In this week’s column David Zirnhelt shares some thoughts about the impact of COVID-19, from an agricultural perspective. (Monica Lamb-Yorski photo - Williams Lake Tribune)

In this week’s column David Zirnhelt shares some thoughts about the impact of COVID-19, from an agricultural perspective. (Monica Lamb-Yorski photo - Williams Lake Tribune)

COLUMN: What is happening with small farms and ranches?

What are the repercussions of this poverty on our more comfortable lives on the land?

Like many people in our situation, significantly isolated, I feel good about the amount of time I have to declutter, do on-farm renovations, and keep up with the world developments online.

Recently, National Geographic magazine tracked the huge impact of COVID-19 on poverty in the world. What are the repercussions of this poverty on our more comfortable lives on the land conducting food growing as an essential service?

When someone close to you contracts COVID, then you face the reality that is faced by those on the front lines of health care and those who have loved ones isolated to various degrees.

Would you or I risk our own lives to hold that loved one one last time if they were being taken from us in an ICU, or wasting away emotionally and physically in a senior’s care facility?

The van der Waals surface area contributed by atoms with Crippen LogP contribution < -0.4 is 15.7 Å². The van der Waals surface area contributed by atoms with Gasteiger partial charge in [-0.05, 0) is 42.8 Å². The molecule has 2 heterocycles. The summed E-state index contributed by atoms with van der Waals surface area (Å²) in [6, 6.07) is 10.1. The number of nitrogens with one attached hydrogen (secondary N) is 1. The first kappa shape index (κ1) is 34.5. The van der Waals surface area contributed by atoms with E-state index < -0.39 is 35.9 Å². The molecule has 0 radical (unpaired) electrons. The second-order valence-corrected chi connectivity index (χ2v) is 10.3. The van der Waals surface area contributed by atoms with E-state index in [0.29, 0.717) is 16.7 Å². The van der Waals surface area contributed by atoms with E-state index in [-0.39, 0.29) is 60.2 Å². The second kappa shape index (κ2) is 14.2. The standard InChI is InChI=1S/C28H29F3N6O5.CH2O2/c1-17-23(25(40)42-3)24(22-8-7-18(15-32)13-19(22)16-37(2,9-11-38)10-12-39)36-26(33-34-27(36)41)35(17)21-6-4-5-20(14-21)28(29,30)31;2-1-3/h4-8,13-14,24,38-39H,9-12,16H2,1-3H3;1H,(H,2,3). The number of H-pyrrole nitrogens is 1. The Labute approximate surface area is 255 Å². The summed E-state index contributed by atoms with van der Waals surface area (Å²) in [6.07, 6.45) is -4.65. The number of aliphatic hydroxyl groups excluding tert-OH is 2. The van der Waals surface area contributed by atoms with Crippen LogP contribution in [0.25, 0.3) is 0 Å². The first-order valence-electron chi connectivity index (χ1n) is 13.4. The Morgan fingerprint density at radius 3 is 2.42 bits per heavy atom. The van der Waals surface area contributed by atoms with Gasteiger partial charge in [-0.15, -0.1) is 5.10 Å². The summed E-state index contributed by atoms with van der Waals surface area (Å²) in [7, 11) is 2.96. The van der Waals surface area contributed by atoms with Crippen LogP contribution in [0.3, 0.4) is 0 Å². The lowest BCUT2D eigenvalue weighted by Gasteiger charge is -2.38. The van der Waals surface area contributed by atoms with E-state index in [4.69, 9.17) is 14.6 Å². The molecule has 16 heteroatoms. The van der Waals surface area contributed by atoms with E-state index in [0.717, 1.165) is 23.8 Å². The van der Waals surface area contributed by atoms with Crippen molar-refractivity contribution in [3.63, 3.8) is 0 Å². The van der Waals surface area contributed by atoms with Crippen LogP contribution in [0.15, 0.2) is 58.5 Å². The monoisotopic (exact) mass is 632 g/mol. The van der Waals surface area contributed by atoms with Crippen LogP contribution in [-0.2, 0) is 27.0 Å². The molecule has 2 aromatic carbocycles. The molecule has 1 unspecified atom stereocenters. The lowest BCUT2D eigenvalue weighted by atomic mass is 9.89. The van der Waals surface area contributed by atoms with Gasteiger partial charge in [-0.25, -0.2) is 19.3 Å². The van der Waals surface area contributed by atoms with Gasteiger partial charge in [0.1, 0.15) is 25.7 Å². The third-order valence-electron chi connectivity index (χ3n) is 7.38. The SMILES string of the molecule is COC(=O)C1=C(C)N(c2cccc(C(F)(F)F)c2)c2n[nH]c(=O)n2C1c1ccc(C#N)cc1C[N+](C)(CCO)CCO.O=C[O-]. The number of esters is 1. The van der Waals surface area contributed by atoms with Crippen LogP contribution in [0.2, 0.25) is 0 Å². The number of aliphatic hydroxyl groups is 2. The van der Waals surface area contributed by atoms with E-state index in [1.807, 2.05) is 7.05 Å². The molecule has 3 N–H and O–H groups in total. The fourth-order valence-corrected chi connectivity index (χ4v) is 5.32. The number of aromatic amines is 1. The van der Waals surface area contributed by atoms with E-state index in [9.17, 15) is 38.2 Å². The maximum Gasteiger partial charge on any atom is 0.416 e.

What this crisis has impressed on me is that we have to get back to what is important in life: preparing for an after-life (if you are a believer), doing so mindfully respecting the here and now, taking care of this beautiful place — earth, and trying to make a difference by keeping it healthy and restoring degraded spots.

There is one more important (critical) matter: trying to help those isolated without the means to take care of themselves either physically or emotionally.

Read more: Seniors drive-thru Christmas dinner a go for Saturday

Part of our entitlement in a free society is the freedom to travel and explore our potential to become and refine who we are as an individual. However, we need to remember that we are not islands onto ourselves but part of a larger society and a global economy.

What we want for ourselves, we should want for others provided that wanting does not take away from others’ needs.

Freedom from hunger and a meaningful role in our body politic might be two of those things.